Money can’t buy happiness, but debt creates sadness

While money can’t buy happiness, debt can certainly have the opposite effect: stress and sadness.  A recent survey from Sun Life Financial shows that, although Canadians consider themselves to generally by happy, the state of their finances is causing them some grief.money can't buy happiness

According to the Sun Life Canadian Health Index, even though 85 per cent of respondents described themselves as “happy”, when it came to their money matters:

  • Forty-five per cent of Canadians indicate that their debt loads are making them unhappy
  • Thirty-nine per cent are unhappy with the amount of money that they make and 41 per cent are unhappy with the amount of money that they have to spend (disposable income)
  • Forty per cent said that their finances in general troubled them
  • But when it came to identifying what made them happy, money was nowhere in sight. Children, spouse/family, friends, home and lifestyle were all among the top answers

It doesn’t take a psychologist or an economist to connect the dots between emotions and money management. Living simply will not only keep your debt load manageable, it will probably provide you with greater happiness over time as well.

“There is a reason that the pearl of money wisdom ‘money can’t buy happiness’ has endured for so many generations: it is true,” says Jeff Schwartz, executive director, Consolidated Credit Counseling Services of Canada.

“While a new purchase may make you feel a rush of joy in the moment, that joy quickly turns into anxiety and worry when the bills arrive.  What’s even more worrisome is when you continue to spend beyond your means in search of that moment of happiness, the debt cycle gets deeper and that stress increases,” says Schwartz.

So, the lesson is, in the search for happiness, money should be removed from the equation.

Take charge of debts

When it comes to your money, you can’t do a whole lot about your income (unless you have options to quit and secure a higher-paying job). But barring that, you can choose your own path to happiness by taking control of your debt load. Draw up a budget that includes an aggressive plan to pay down existing debt as well as money for savings and spending-so that you don’t rack the debt back up again.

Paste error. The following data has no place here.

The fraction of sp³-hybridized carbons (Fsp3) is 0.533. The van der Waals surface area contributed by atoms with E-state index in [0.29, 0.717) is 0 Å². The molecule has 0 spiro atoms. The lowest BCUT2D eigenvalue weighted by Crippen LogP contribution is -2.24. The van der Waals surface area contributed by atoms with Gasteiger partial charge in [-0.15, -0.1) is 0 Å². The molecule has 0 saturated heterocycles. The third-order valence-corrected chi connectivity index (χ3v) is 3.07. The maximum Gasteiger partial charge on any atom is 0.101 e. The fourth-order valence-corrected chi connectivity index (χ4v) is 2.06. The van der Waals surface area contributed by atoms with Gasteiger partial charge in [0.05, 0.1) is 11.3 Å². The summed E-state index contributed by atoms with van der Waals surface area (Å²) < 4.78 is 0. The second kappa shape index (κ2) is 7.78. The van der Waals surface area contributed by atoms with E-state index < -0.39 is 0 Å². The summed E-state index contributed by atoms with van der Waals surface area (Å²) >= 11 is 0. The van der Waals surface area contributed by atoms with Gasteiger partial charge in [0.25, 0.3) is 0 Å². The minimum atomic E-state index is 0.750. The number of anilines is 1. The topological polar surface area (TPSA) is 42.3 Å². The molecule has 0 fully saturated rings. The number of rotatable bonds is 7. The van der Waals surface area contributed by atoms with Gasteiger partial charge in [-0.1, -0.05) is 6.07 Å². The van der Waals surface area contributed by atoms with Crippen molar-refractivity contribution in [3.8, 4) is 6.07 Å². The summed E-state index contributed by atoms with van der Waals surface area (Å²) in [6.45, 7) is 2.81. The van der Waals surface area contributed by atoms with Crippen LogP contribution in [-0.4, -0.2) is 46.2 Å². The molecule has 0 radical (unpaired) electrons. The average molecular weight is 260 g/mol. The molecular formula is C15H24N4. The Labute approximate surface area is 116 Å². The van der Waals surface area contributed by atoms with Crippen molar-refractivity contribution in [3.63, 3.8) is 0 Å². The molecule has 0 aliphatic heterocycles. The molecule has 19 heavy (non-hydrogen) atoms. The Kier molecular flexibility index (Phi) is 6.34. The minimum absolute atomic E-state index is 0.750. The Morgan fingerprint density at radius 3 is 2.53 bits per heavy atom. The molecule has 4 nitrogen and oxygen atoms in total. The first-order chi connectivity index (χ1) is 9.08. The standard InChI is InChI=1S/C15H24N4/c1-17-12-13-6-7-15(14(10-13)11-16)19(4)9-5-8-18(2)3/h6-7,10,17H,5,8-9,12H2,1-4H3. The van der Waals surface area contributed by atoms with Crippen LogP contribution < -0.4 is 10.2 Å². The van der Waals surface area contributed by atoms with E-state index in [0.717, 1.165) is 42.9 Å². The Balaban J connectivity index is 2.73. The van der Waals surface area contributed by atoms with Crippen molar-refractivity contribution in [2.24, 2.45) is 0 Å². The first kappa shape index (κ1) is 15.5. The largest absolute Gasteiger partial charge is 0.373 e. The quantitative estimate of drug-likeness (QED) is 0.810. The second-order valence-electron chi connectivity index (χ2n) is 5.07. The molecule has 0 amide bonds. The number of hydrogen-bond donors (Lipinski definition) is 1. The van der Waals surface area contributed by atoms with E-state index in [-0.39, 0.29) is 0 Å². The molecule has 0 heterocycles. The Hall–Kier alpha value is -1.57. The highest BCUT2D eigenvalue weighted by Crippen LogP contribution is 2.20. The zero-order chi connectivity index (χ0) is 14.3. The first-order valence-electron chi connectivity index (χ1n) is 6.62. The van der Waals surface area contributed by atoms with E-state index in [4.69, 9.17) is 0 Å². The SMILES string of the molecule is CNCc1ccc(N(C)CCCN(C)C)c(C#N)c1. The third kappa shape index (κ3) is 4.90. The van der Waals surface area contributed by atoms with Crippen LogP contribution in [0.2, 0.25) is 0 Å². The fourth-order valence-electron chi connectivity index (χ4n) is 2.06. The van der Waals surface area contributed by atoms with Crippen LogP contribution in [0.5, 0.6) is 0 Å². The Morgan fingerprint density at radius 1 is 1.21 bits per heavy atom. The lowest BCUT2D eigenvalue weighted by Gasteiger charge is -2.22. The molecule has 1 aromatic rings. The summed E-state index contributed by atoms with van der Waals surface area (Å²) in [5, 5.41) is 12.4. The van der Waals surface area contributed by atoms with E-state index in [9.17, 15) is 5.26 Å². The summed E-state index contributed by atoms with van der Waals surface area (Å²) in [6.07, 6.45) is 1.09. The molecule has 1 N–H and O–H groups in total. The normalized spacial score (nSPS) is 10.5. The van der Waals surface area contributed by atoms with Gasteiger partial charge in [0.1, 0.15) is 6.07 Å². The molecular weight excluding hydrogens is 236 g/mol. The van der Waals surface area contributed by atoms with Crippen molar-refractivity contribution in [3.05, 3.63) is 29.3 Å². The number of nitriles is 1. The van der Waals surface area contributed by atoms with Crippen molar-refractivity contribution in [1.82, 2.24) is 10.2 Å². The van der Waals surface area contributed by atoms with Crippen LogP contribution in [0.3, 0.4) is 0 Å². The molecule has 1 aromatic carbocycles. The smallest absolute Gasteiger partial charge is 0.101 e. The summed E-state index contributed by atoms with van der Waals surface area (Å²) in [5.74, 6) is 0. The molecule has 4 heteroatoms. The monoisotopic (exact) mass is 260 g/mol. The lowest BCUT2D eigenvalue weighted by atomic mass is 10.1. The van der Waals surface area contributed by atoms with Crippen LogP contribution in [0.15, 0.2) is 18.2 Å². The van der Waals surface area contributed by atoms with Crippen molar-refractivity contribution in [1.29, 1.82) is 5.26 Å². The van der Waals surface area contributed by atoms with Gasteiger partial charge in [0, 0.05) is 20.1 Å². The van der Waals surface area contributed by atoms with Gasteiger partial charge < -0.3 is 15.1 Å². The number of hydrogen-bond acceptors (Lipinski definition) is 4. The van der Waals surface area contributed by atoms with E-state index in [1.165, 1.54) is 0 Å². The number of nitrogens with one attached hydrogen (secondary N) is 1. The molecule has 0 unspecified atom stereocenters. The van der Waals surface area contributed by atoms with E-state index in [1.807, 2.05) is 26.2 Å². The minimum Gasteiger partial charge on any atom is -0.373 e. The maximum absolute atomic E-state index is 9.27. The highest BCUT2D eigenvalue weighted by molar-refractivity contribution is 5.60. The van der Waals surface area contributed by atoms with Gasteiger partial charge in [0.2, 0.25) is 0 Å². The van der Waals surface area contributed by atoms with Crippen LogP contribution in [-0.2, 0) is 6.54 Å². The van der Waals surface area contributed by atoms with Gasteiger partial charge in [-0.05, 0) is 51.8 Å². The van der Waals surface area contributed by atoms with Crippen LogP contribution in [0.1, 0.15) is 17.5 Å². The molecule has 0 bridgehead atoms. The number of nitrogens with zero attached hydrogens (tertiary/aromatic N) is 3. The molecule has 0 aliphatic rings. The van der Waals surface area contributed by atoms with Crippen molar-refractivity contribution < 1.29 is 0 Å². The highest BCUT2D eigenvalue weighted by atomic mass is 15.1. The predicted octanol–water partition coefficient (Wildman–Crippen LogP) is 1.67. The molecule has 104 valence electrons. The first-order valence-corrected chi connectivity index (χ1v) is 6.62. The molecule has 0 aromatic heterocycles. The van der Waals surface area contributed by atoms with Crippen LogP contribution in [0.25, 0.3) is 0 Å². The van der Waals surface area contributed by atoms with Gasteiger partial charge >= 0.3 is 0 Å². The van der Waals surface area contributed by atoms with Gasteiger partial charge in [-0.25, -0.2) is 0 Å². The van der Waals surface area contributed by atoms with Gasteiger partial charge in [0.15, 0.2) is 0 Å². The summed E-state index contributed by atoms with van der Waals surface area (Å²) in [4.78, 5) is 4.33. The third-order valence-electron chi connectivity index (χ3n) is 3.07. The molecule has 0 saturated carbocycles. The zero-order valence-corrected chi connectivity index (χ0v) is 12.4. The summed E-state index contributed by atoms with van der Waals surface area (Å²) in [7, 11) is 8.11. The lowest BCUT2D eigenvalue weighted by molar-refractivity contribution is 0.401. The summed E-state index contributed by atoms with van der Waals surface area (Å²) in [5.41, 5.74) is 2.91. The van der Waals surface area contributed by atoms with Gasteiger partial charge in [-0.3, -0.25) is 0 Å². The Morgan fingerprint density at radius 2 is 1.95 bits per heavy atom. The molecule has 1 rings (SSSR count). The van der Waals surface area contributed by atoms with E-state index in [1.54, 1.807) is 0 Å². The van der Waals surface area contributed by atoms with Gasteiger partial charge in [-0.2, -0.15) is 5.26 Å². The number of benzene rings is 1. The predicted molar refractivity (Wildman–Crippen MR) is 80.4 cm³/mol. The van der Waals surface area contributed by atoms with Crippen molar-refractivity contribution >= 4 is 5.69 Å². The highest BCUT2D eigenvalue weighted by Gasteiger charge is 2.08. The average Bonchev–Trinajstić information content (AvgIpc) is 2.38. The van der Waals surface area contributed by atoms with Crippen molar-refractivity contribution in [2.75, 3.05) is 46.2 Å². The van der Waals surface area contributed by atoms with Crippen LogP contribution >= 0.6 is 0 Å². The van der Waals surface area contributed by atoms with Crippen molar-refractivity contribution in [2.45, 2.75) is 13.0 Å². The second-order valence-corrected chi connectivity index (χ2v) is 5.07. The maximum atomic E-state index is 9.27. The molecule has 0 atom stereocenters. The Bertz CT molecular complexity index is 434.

Part of feeling the stress of debt is letting yourself feel like the debt is actually in control of your life- when the opposite is true.

Take inventory of your life

What is it in your life that makes you happy? Is it friends and family? A cause you are passionate about? A hobby that you enjoy?

While money may be involved in some respect to this happiness, it’s not where the happiness comes from. It’s derived from the experiences you have, the memories that you create and the relationships that you hold dear.

Remind yourself on a regular basis of what it is that makes you happy.

Change your perspective

If you are accustomed to heading to the mall for a little retail therapy when you are in need of a pick-me-up, try to find alternatives that are free (or at least less costly). Visit with friends and family, go for a walk or do something else that is active. Break the association with feeling good and spending money.

You are not what you own (or what you owe)

While money (and debt) plays a part in our lives, they don’t define you as a person. You’re not about having all the newest toys or a closet full of new clothes. Neither are you about your bills.  Getting back to basics will remind you of who you are and why you matter to your loved ones.

Is your debt load causing you stress? Are you unhappy with the way that your money troubles run your life? You can change the direction of your debt cycle by taking charge today. Call one of our trained credit counsellors at or visit our free online debt analysis.

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Shivani Karwal
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pr@consolidatedcredit.ca
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